John of the Cross



John of the Cross was a major support for Teresa of Avila in the process of reformation of Carmel. He lived at the same time, in the same area, but he was much younger (1542-1591).


After having met Teresa of Avila for the first time in 1567, he actively participated in the reform. They were complementary : Teresa of Avila was a woman of action, but had also an extraordinary deep inner life, and John of the Cross was somehow the soul of the reform and a great poet and mystic.  


The route of John of the Cross was riddled with obstacles. His brothers, who were against the reformation of Carmel, imprisoned him during more than eight months under miserable conditions: an insalubrious cell without light, where he had little or nothing to eat.


During this time of imprisonment, he wrote some poems and much of the Spiritual Canticle : "Where have you hidden, beloved and left me moaning?" Few if any have described the dark night of the soul as John of the Cross did it : in this night, God seems absent and just one thing remains: faith.


Nada, nada, nada
... (nothing, nothing, nothing). John of the Cross describes this way in Ascent of Mount Carmel : To reach all, desire nothing. Desire nothing, neither the goods of heaven nor the goods of earth, for both of these paths lead nowhere (see sketch of the Ascent of Mount Carmel). In all his writings, the fundamental inspiration is: "nothing". The way of the untiring pursuit of God is : nada, nada, nada. This is the only path which doesn't lead to a dead end. There the soul can rest and on this route one lives an increasingly deep union with God.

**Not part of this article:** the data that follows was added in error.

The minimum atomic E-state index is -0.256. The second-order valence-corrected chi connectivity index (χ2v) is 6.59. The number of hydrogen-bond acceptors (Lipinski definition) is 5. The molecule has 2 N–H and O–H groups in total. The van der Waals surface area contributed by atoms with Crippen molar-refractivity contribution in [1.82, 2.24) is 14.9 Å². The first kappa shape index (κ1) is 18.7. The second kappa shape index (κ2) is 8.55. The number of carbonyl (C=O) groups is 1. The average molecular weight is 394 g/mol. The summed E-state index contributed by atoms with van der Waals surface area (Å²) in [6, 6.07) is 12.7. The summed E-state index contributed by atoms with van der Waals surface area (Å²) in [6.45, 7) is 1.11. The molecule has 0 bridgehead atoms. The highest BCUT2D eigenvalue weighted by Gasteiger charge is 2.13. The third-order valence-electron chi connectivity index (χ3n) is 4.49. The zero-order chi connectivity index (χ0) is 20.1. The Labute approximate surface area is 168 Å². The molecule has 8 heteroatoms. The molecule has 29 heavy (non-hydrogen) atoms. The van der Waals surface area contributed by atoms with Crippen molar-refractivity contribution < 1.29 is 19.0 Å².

John of the Cross went on this route with body and soul. He had a leadership role in Carmel during the reformation, but despite this, he was later marginalized in this new reform too, in spite of all the energy he had put into it. One of his last letters (written about one month before his death) shows how much love was in him, even if all seemed against him: "You should love very much those who don't love you and who are against you, so love can grow in the heart which is without love. God is acting like this with us too. He loves us, so that we can love him because of His love (letter 61).


John of the Cross withdrew into solitude in Andalusia and died. Abandonned by all, like Christ has been abandonned.





How well I know that flowing spring,

in black of night.

(John of the Cross, The Fountain, first line)


Video The Fountain


More documents?

Spiritual_Canticle

put_love

Holy_Spirit

Dark_night and we can listen to abeautiful song, in Spanish: en una noche oscura